Covenant Living seeks to buy CCRC which filed for Chapter 11 bankruptcy
The nonprofit for the elderly Covenant Living has entered into a purchase agreement to purchase a CPAB in New Hampshire which recently filed for Chapter 11 bankruptcy.
The organization behind the continuing care retiree community (CCRC), The Prospect-Woodward Home, has filed for Chapter 11 bankruptcy protection in New Hampshire, where the community is located.
Covenant is looking to become a stalking horse bidder in the community and participate in a court-supervised auction that could result in higher bids or bids, according to a press release from the Skokie-based operator, in Illinois. Covenant is one of the largest nonprofit seniors’ organizations in the United States with a portfolio of 18 communities in nine states.
Covenant would pay $ 33 million to the community under the deal, according to court documents.
The 222-unit CPAB, Hillside Village, was under financial strain last year due to restrictions to protect against the Covid-19 pandemic.
“All of our efforts during the many months of mandatory quarantine have been directed towards protecting residents from the devastating and contagious virus,” said Nancy Crawford, who chairs the Hillside Village board of directors, in a press release. “At the same time, security measures prevented us from opening the community to new residents… [and] As we faced the resulting financial challenges, we concluded that the community needed a new owner / sponsor who would honor our commitments to our residents and have additional capital to invest.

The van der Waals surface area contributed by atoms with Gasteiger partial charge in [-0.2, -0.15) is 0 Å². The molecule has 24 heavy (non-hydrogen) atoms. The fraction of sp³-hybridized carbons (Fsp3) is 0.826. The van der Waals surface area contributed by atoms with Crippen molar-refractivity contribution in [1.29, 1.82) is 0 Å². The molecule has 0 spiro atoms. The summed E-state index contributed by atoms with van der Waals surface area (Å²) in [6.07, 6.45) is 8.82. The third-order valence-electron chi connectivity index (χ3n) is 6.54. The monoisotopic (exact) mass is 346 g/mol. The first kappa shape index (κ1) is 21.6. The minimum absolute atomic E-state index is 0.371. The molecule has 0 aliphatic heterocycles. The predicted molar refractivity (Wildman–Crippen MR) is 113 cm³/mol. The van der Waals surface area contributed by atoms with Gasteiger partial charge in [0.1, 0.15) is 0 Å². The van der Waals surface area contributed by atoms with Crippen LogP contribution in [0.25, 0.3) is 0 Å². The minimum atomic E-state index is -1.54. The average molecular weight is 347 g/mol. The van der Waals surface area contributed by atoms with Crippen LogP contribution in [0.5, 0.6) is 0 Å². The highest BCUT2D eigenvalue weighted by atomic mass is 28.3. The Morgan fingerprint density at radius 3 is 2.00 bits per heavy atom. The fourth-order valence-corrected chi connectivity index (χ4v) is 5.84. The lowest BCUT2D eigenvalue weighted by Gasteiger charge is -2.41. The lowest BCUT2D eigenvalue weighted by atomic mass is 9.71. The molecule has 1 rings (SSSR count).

Prospect-Woodward Home also discovered “significant construction flaws” when the community opened in 2019, which contributed to its financial difficulties, according to its Chapter 11 bankruptcy filing.
The organization alleges that the community’s original contractor performed “substandard and incomplete work” and hired another contractor to do around $ 570,000 of construction and remediation work on the community’s balconies, according to the organization. court documents.
The community’s estimated liability is between $ 50 million and $ 100 million, with only $ 10 million to $ 50 million in assets, depending on the record. Grandbridge Real Estate Capital is listed as leading the hunting horse tendering process.
Recommended SHN + exclusives
Hillside Village originally announced in February that it was looking for a buyer and would likely file for Chapter 11 bankruptcy, according to local news publication The Keene Sentinel. Stuck in financial distress fueled by Covid, the community also reportedly missed the payment of a $ 2 million bond last winter and was the target of a lawsuit for unreimbursed entry fees earlier this year.
Covenant has made growth a goal in recent months, according to President and CEO Terri Cunliffe.
“We are always open to acquisitions and affiliations and our growth and expansion is always an area of significant focus,” Cunliffe said in an interview with Senior Housing News Changemakers earlier this year. “I think after Covid our consumer will be looking for a different product in the health field.”